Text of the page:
Task Force on Senegal
27 September 2021
03 November 2023
Germany’s foreign direct investment in Africa lags behind that of countries such as China, France, the Netherlands, the UK and the USA. In 2018 it accounted for only one per cent of all German foreign direct investment, which was, moreover, concentrated on a small number of African countries. The lack of reliable market information, networks and local business experience makes many companies reluctant to invest. This is where the Task Force on Senegal set up by the Special Initiative "Decent Work for a Just Transition" and BVMW (German Confederation of Small and Medium Sized Enterprises) comes into play.
‘The Task Force intends to make German companies aware of Senegal’s potential,’ says Stephan Kunz, manager of GIZ’s country programme in Senegal within the Special Initiative. To this end, Invest for Jobs and BVMW have connected their networks in various sectors such as metalworking, renewable energy and building construction. Invest for Jobs also provides German companies with services including market analyses, visits by delegations related to sector-specific issues, technical studies in cooperation with local players, and networking with partners in Senegal. This means that several instruments are deployed to minimise the entrepreneurial risk associated with entering the Senegalese market.
The Task Force on Senegal is supported by a Business Scout for Development (BSfD) who is seconded to BVMW on behalf of the German Federal Ministry for Economic Cooperation and Development (BMZ). ‘Intensive contact between Invest for Jobs and BVMW enables the Task Force to provide an appropriate response and to address the individual needs of the member companies,’ Kunz explains. The Task Force’s services are similar to those of a chamber of commerce, coupled with expertise in the country and the sector.
SMEs form the backbone of the German economy. In Africa the SME sector is still in its infancy. Kunz explains, ‘SME development will be boosted in line with the objectives of the Marshall Plan with Africa.’ He adds that for Africa, cooperation with German companies will simultaneously open up a new horizon in business development and in networking on the international market. The entrepreneurs will interact on equal terms and added value will be created for both sides.
In Germany, Africa generally remains underestimated as a potential sales market and business partner. ‘Yet the demand for high-quality products is growing in Africa. ‘German companies can be certain that their products will be valued here,’ Kunz says, adding that as a location Senegal has already attracted a number of German firms owing to its political stability, reliable partners and good infrastructure.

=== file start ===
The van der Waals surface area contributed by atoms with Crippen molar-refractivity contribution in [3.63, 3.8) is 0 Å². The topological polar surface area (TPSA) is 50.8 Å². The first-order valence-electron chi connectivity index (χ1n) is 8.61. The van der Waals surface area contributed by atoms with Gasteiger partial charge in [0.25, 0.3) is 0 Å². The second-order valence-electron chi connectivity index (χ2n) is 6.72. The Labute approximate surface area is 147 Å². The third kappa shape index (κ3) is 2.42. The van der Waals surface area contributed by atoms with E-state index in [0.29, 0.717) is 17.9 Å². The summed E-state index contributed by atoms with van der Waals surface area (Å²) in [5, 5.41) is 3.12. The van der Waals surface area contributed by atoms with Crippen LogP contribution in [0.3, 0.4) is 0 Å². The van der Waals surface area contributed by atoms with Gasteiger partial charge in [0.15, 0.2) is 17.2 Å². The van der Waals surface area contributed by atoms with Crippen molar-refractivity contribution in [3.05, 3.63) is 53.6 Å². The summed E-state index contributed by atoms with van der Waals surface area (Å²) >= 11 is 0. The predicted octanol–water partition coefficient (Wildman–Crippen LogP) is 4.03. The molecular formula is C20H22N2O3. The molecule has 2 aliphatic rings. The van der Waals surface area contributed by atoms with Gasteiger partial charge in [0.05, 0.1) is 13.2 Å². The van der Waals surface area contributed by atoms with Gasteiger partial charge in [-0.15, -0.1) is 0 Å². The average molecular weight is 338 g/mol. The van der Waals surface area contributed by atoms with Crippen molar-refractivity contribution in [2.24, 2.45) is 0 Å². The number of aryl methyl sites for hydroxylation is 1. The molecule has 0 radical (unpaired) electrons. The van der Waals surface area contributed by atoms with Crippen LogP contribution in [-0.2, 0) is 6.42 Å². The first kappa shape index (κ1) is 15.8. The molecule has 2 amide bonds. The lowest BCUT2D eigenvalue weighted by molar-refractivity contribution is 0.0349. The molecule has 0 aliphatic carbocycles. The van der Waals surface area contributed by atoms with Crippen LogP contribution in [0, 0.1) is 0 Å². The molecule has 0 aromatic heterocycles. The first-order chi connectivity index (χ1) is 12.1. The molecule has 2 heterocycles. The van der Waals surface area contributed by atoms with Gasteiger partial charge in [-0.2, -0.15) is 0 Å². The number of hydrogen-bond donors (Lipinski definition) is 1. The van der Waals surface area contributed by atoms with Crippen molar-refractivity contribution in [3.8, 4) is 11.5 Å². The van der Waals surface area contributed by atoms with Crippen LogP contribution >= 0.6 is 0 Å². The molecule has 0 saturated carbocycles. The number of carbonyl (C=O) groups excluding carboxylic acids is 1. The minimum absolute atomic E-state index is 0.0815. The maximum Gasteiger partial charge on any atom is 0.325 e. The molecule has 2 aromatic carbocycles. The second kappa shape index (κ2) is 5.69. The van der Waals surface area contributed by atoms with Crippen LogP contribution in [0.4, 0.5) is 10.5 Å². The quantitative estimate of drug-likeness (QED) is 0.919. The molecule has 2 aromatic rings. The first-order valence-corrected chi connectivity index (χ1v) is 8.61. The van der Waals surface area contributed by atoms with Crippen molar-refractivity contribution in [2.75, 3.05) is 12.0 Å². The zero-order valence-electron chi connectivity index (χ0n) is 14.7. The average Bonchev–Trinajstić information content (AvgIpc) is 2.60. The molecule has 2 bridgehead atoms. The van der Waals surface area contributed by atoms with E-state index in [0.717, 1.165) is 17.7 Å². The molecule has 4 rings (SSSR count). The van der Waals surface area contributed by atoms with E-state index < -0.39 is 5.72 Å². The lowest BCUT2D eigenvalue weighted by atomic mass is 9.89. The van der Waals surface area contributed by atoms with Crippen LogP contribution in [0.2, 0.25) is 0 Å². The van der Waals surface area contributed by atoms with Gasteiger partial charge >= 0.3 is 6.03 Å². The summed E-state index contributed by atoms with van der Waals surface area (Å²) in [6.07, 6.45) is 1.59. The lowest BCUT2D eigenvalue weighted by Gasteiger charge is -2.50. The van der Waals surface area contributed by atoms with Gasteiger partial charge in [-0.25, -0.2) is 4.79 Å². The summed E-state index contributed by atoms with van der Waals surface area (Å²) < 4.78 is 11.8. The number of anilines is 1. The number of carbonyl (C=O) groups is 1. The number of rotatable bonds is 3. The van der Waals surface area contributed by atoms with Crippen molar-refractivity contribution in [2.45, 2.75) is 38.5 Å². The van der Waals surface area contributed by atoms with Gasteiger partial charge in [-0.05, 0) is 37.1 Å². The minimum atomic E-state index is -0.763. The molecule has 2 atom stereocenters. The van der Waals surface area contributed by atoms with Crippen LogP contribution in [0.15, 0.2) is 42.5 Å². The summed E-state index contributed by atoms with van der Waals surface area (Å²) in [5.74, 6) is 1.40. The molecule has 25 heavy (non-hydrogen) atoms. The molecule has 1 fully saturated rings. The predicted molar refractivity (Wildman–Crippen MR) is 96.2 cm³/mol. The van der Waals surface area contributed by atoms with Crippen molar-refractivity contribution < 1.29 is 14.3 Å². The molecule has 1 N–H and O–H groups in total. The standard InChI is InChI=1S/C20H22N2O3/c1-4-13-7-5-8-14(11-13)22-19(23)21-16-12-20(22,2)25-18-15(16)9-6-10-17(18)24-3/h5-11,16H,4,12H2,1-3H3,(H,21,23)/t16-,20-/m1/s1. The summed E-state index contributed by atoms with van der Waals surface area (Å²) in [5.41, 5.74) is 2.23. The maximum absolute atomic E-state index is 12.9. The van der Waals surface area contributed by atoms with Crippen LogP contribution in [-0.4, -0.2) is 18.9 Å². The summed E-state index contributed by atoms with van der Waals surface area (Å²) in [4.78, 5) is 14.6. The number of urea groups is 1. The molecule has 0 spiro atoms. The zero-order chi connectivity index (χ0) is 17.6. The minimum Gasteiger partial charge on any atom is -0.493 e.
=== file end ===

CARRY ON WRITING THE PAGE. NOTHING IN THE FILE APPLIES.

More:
The Task Force aims to make German SMEs more aware of the opportunities on the Senegalese market, promote investment, and create networks between German and Senegalese businesses. It does so by arranging themed visits by delegations from small groups of companies in Senegal, conducting market studies on specific topics, and holding special regional workshops to inform companies in Germany. So far, more than ten business meetings have been organised in Germany to raise awareness of the Senegalese market. Furthermore, around 60 contacts with German firms that are interested in Senegal have been established and maintained. Fifteen German SMEs have been part of delegations to Senegal and gained an impression of the market opportunities there, enabling them to forge important links with Senegalese companies. In addition, technology market surveys of the metalworking and building construction sectors have been conducted and subsequently presented and discussed at special workshops. This resulted in the first specific project proposals that are already being implemented.
In the field of metalworking, the public-benefit Association of International Craft Cooperation e. V. (AICC) was founded with support from Invest for Jobs. Its member companies include German toolmakers and producers, trading firms and commercial end-users. The Association’s goals are to create employment in Africa’s emerging economies and developing countries, and to achieve a lasting improvement in the quality and productivity of local work.
Together with the Senegalese training organisation Pôle de Développement Industriel (PDI), a technical training programme is planned that will offer new specialised courses in industrial pipeline and boiler construction. AICC supports PDI in this area by providing materials and equipment for training courses in order to promote the use of their products on the African market.
In the medium term, the Task Force wishes not only to bring more German goods and services to Senegal, but also to bring more African products to Germany and to encourage production partnerships and the growth of consortia. ‘Our goal is to replicate the success of the Task Force on Senegal in other partner
countries of the Special Initiative, and to enter into similar partnerships in Ethiopia, Côte d’Ivoire, Ghana, Morocco, Rwanda and Tunisia,’ Stephan Kunz says. For example, Invest for Jobs in Tunisia will soon be starting a cooperative scheme modelled on the Senegalese Task Force.
The Task Force on Senegal is supported by the Deutsche Gesellschaft für Internationale Zusammenarbeit (GIZ) GmbH as part of the Special Initiative "Decent Work for a Just Transition", and by the Business Scouts for Development programme, on behalf of the German Federal Ministry for Economic Cooperation and Development (BMZ).
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